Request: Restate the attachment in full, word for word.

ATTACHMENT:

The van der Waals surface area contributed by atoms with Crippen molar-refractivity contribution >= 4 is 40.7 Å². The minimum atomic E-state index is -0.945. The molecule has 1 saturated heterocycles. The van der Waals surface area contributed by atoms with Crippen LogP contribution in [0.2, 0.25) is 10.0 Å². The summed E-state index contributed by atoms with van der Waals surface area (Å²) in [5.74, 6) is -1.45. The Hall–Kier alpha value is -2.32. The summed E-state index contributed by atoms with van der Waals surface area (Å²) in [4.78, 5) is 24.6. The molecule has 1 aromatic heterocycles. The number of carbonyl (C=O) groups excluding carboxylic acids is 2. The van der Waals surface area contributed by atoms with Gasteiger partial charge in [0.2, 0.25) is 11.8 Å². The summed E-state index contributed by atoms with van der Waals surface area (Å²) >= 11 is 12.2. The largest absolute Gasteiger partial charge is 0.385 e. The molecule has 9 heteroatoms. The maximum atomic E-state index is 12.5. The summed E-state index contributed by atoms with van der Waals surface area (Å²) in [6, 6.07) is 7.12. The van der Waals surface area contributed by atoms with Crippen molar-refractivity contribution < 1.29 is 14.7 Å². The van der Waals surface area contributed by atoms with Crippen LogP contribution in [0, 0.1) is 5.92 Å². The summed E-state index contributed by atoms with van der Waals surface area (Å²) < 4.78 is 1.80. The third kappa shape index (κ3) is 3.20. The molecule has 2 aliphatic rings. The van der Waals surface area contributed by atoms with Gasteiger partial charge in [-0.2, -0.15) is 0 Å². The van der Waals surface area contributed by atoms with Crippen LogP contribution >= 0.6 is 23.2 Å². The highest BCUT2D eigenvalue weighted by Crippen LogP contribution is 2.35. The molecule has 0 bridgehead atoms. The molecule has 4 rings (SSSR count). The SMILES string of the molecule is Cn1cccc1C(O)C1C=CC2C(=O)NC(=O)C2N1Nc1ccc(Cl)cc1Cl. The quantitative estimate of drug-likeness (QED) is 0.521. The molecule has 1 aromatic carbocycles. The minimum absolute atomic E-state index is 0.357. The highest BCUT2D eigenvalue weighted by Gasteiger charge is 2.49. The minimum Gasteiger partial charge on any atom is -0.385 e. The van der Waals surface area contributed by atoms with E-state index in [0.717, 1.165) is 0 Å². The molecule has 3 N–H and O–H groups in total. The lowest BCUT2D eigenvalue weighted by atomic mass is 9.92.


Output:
The van der Waals surface area contributed by atoms with Crippen molar-refractivity contribution >= 4 is 40.7 Å². The minimum atomic E-state index is -0.945. The molecule has 1 saturated heterocycles. The van der Waals surface area contributed by atoms with Crippen LogP contribution in [0.2, 0.25) is 10.0 Å². The summed E-state index contributed by atoms with van der Waals surface area (Å²) in [5.74, 6) is -1.45. The Hall–Kier alpha value is -2.32. The summed E-state index contributed by atoms with van der Waals surface area (Å²) in [4.78, 5) is 24.6. The molecule has 1 aromatic heterocycles. The number of carbonyl (C=O) groups excluding carboxylic acids is 2. The van der Waals surface area contributed by atoms with Gasteiger partial charge in [0.2, 0.25) is 11.8 Å². The summed E-state index contributed by atoms with van der Waals surface area (Å²) >= 11 is 12.2. The largest absolute Gasteiger partial charge is 0.385 e. The molecule has 9 heteroatoms. The maximum atomic E-state index is 12.5. The summed E-state index contributed by atoms with van der Waals surface area (Å²) in [6, 6.07) is 7.12. The van der Waals surface area contributed by atoms with Crippen molar-refractivity contribution < 1.29 is 14.7 Å². The van der Waals surface area contributed by atoms with Crippen LogP contribution in [0, 0.1) is 5.92 Å². The summed E-state index contributed by atoms with van der Waals surface area (Å²) < 4.78 is 1.80. The third kappa shape index (κ3) is 3.20. The molecule has 2 aliphatic rings. The van der Waals surface area contributed by atoms with Gasteiger partial charge in [-0.2, -0.15) is 0 Å². The van der Waals surface area contributed by atoms with Crippen LogP contribution >= 0.6 is 23.2 Å². The highest BCUT2D eigenvalue weighted by Crippen LogP contribution is 2.35. The molecule has 0 bridgehead atoms. The molecule has 4 rings (SSSR count). The SMILES string of the molecule is Cn1cccc1C(O)C1C=CC2C(=O)NC(=O)C2N1Nc1ccc(Cl)cc1Cl. The quantitative estimate of drug-likeness (QED) is 0.521. The molecule has 1 aromatic carbocycles. The minimum absolute atomic E-state index is 0.357. The highest BCUT2D eigenvalue weighted by Gasteiger charge is 2.49. The minimum Gasteiger partial charge on any atom is -0.385 e. The van der Waals surface area contributed by atoms with E-state index in [0.717, 1.165) is 0 Å². The molecule has 3 N–H and O–H groups in total. The lowest BCUT2D eigenvalue weighted by atomic mass is 9.92.